Likrat Public, the SIG’s project for dialogue and educational outreach, recently visited the nursing staff at the Children’s Hospital Zurich. Over 30 caregivers wanted to know more about how to treat Jewish patients and their families best. The encounter was met with great interest among the hospital staff.
On this Tuesday afternoon, it was snowing harder than it had done for years. “Even for decades”, Likratino Ari read on his news app. Together with Liora and Michel, he made up the Likrat Public trio for the encounter at the Kinderspital Zürich (Children’s Hospital Zurich). From the snow-decked main entrance, the Likratina and the Likratinos were ushered into a well-heated auditorium where the meeting was staged.
Lively interest among nursing staff
The questions asked by the hospital’s caregivers gave evidence of considerable experience in dealing with Jewish patients and their family members. However, the precise religious laws and customs that determine Jewish behaviour and requirements were largely unknown to the staff. Many of the questions touched either on specific experiences in the hospital or on more general topics of Jewish life, such as rules relating to Shabbat or what is kosher. On the question of how to decide when certain life-saving measures violate a religious law, Michel had a very clear and straightforward answer: “Life always takes precedence”. However, both the nursing staff and the Likratina and Likratinos were aware that not all questions could be answered so simply. So Liora advised the nurses always to consult their Jewish patients if in doubt. “Talking to one another is invariably the best solution and it is very much appreciated.”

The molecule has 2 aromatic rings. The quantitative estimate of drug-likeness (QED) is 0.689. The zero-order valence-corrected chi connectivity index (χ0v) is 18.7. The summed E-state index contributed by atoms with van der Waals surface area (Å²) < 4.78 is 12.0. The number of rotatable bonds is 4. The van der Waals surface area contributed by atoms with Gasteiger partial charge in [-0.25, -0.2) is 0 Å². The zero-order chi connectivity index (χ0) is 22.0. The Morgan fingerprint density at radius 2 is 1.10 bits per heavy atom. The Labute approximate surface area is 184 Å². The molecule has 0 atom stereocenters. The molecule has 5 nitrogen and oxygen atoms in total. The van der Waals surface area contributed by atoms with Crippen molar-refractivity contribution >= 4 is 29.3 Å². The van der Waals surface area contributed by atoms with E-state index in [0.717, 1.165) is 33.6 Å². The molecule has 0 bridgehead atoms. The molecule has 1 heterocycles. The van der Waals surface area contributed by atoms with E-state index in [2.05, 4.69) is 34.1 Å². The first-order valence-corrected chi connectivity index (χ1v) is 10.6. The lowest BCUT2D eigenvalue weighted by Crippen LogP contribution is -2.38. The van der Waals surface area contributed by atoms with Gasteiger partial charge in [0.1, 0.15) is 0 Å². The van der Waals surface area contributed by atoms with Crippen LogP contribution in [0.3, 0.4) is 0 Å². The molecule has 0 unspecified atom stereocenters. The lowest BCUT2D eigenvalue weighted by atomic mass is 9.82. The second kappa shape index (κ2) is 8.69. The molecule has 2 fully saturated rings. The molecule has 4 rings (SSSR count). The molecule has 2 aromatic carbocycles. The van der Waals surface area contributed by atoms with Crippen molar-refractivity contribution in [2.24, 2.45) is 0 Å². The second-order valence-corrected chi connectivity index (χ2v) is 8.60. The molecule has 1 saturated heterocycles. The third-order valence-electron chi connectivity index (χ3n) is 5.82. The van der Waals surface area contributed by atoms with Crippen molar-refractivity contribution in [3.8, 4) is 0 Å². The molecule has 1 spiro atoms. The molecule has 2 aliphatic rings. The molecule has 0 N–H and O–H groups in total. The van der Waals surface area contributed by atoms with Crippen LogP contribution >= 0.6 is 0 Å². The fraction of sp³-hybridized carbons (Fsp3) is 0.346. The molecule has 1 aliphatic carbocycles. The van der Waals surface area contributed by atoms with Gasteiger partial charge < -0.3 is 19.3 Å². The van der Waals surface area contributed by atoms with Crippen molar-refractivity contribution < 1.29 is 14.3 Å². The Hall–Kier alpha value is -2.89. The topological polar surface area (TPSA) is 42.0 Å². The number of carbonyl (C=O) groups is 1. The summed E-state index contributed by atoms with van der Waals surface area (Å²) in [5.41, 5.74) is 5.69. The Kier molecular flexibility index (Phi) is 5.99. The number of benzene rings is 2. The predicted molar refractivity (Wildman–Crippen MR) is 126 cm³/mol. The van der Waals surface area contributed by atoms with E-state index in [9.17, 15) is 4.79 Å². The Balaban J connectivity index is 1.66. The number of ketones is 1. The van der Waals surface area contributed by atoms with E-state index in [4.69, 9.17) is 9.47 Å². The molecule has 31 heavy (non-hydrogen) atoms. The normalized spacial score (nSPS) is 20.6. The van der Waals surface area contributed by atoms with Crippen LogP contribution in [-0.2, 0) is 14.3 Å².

Likrat Public encounters in times of Corona
The Corona pandemic continues to prevent meetings and events in formats that used to be perfectly normal. So the Likrat project has adapted to circumstances over the past months and currently offers encounters that either have a fully-fledged protection concept or are conducted virtually. Today’s meeting at the Children’s Hospital was, for the first time, held in a dual form combining physical and virtual presence. Around half the participants were present in the auditorium, while the other half were connected virtually. Such flexibility will make further encounters possible even under the current circumstances.